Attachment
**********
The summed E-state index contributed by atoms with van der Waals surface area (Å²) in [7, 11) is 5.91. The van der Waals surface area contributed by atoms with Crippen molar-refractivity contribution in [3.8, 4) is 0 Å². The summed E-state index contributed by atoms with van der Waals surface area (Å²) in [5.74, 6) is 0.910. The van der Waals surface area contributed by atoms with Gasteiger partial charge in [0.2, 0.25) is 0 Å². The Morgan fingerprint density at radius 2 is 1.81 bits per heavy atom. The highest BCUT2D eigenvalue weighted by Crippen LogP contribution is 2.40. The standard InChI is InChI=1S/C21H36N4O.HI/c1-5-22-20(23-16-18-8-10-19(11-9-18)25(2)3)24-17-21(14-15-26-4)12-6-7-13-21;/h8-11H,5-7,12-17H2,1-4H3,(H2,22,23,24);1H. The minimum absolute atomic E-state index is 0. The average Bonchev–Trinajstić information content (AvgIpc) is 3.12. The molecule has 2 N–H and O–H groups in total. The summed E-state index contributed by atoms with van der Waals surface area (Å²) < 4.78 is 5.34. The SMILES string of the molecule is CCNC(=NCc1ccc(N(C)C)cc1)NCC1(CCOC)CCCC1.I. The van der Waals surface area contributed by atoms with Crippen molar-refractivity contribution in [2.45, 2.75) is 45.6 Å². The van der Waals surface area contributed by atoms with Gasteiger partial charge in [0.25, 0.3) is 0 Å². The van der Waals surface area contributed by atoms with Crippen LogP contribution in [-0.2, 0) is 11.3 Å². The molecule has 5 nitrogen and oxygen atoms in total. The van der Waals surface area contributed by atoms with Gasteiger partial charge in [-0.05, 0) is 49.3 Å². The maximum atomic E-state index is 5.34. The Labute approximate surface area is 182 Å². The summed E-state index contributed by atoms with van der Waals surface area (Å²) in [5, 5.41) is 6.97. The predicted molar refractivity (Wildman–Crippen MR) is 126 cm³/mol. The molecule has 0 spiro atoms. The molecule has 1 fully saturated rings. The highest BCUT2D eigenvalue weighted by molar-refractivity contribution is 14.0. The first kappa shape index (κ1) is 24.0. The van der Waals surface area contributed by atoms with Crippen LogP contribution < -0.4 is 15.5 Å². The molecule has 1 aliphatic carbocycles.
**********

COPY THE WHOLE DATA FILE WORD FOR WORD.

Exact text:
The summed E-state index contributed by atoms with van der Waals surface area (Å²) in [7, 11) is 5.91. The van der Waals surface area contributed by atoms with Crippen molar-refractivity contribution in [3.8, 4) is 0 Å². The summed E-state index contributed by atoms with van der Waals surface area (Å²) in [5.74, 6) is 0.910. The van der Waals surface area contributed by atoms with Gasteiger partial charge in [0.2, 0.25) is 0 Å². The Morgan fingerprint density at radius 2 is 1.81 bits per heavy atom. The highest BCUT2D eigenvalue weighted by Crippen LogP contribution is 2.40. The standard InChI is InChI=1S/C21H36N4O.HI/c1-5-22-20(23-16-18-8-10-19(11-9-18)25(2)3)24-17-21(14-15-26-4)12-6-7-13-21;/h8-11H,5-7,12-17H2,1-4H3,(H2,22,23,24);1H. The minimum absolute atomic E-state index is 0. The average Bonchev–Trinajstić information content (AvgIpc) is 3.12. The molecule has 2 N–H and O–H groups in total. The summed E-state index contributed by atoms with van der Waals surface area (Å²) < 4.78 is 5.34. The SMILES string of the molecule is CCNC(=NCc1ccc(N(C)C)cc1)NCC1(CCOC)CCCC1.I. The van der Waals surface area contributed by atoms with Crippen molar-refractivity contribution in [2.45, 2.75) is 45.6 Å². The van der Waals surface area contributed by atoms with Gasteiger partial charge in [0.25, 0.3) is 0 Å². The van der Waals surface area contributed by atoms with Crippen LogP contribution in [-0.2, 0) is 11.3 Å². The molecule has 5 nitrogen and oxygen atoms in total. The van der Waals surface area contributed by atoms with Gasteiger partial charge in [-0.05, 0) is 49.3 Å². The maximum atomic E-state index is 5.34. The Labute approximate surface area is 182 Å². The summed E-state index contributed by atoms with van der Waals surface area (Å²) in [5, 5.41) is 6.97. The predicted molar refractivity (Wildman–Crippen MR) is 126 cm³/mol. The molecule has 0 spiro atoms. The molecule has 1 fully saturated rings. The highest BCUT2D eigenvalue weighted by molar-refractivity contribution is 14.0. The first kappa shape index (κ1) is 24.0. The van der Waals surface area contributed by atoms with Crippen LogP contribution < -0.4 is 15.5 Å². The molecule has 1 aliphatic carbocycles.